A Northampton charity has received a £12,740 support grant from Macmillan Cancer Support to deliver a pioneering well being programme for women living with incurable secondary breast cancer.
The Living With Living Well pilot scheme will use the funding to deliver eight well-being programmes over a 12-month period, with the intention of shaping services for women with secondary breast cancer in the future.
The support grant, which is the largest awarded by Macmillan in the area, aims to directly benefit over 70 women living with secondary breast cancer and their relatives, by improving their quality of life and building a community where they can get support and share their experiences.
Jo Meftah and Leanne Byrne are both living with secondary breast cancer and have joined the Living With Living Well programme this year.
Jo, 53, from Northampton was diagnosed in 2012, she said: “When I was diagnosed, each day in my mind was a step closer to death, six years later, with nine grandchildren, four born after diagnosis, I’m still very much here.
"I’m so very thankful for every minute but it is not easy living under this cloud, there have been some very dark days.
"Living With Living Well is such a vital support, which has long been missing. Hopefully from today, ladies like myself will be given the opportunity not just to live with cancer but to live well with it and thrive by getting a much fuller support network, not only medically but physically and mindfully.”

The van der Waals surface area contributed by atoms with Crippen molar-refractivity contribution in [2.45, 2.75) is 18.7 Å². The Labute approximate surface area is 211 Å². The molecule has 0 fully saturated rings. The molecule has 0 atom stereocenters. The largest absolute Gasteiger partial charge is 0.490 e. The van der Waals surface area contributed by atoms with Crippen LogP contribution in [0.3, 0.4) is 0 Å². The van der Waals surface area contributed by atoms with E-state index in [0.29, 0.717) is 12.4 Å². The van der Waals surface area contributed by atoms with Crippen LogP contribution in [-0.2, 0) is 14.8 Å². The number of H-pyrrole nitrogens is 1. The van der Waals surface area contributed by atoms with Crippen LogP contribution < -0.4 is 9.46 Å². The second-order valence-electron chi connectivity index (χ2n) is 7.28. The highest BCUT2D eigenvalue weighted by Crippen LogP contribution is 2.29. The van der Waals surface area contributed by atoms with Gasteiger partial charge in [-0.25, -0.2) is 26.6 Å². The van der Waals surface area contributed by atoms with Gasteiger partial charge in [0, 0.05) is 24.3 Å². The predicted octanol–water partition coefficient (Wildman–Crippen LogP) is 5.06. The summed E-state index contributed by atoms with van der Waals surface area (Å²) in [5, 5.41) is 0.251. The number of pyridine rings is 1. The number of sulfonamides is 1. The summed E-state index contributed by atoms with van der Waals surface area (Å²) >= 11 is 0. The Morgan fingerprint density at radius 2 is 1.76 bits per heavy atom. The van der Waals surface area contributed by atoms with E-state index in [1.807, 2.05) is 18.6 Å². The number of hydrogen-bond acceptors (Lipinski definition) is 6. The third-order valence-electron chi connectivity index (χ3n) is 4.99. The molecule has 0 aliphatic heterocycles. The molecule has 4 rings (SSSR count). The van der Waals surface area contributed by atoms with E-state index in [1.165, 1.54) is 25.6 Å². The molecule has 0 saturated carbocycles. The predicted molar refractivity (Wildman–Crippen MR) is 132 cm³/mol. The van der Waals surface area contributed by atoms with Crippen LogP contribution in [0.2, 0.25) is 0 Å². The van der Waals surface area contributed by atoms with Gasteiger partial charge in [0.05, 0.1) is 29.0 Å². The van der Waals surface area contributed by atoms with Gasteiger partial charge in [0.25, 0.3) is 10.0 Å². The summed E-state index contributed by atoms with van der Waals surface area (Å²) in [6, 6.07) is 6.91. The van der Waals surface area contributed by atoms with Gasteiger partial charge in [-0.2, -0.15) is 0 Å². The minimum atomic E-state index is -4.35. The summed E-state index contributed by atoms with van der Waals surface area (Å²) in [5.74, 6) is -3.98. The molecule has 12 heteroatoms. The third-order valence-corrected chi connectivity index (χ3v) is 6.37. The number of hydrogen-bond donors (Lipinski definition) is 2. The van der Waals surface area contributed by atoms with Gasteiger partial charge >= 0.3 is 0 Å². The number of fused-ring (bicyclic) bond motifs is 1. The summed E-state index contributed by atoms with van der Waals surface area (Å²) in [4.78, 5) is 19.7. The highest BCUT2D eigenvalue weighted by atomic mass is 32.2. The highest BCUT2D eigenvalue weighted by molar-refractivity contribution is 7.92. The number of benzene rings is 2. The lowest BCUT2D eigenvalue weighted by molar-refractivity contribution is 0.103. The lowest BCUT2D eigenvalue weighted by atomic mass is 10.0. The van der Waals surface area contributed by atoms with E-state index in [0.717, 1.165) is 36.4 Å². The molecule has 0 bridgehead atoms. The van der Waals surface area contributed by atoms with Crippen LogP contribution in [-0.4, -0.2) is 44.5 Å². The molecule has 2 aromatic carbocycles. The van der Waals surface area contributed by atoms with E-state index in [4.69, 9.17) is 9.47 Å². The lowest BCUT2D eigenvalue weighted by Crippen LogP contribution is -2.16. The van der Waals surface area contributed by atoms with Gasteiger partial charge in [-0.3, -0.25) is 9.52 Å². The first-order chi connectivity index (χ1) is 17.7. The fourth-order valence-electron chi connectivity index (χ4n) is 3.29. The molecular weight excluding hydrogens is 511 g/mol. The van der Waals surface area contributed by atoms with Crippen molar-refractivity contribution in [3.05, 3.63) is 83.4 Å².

The Living With Living Well project will comprise of eight six-week programmes that will be delivered by trained professionals from a lifestyle coaching company to empower women with secondary breast cancer to ‘reclaim, improve and maintain’ their emotional and physical wellbeing.
The sessions will focus on things like nutrition, movement relating to specific treatment, symptoms and side-effects, and improving mind-set to manage life with incurable cancer.
The grant will also fund ‘Theraplay,’ which is designed to help families manage difficult conversations and strengthen parent-child relationships through cancer treatment.
Leanne 31, from Wellingborough was diagnosed in 2017, she said: "It was a huge shock knowing that the cancer would never go away.
"My first thought was that I was going to die, and soon. I was told by others with little understanding that I may not be able to do things due to my diagnosis.
"But you can live with cancer, and continue to do the things that you want to do. Twelve months on and alongside the treatment that is currently keeping the cancer at bay, I am studying for a professional qualification in social work.”
Secondary breast cancer happens when cancer cells spread from the cancer in the breast to other parts of the body, most commonly the bones, brain, lung, or liver.
It is usually treatable, but not curable and some women might experience a range of side-effects from living with secondary breast cancer and its treatment.
Leanne added: “This is what attracted me to the Living With Living Well programme. A group of ladies living with a secondary diagnosis, wanting to reclaim who they are and to be the best version of themselves, with help and support from each other.
"Living With Living Well will enable us all to believe in ourselves again, and to reclaim, improve and maintain our wellbeing.
"To be able to share this experience with others in a similar situation, who know what it is like to live with secondary cancer, is invaluable.”
Email firstname.lastname@example.org or visit the Facebook page @LivingwithSBC to join the sessions.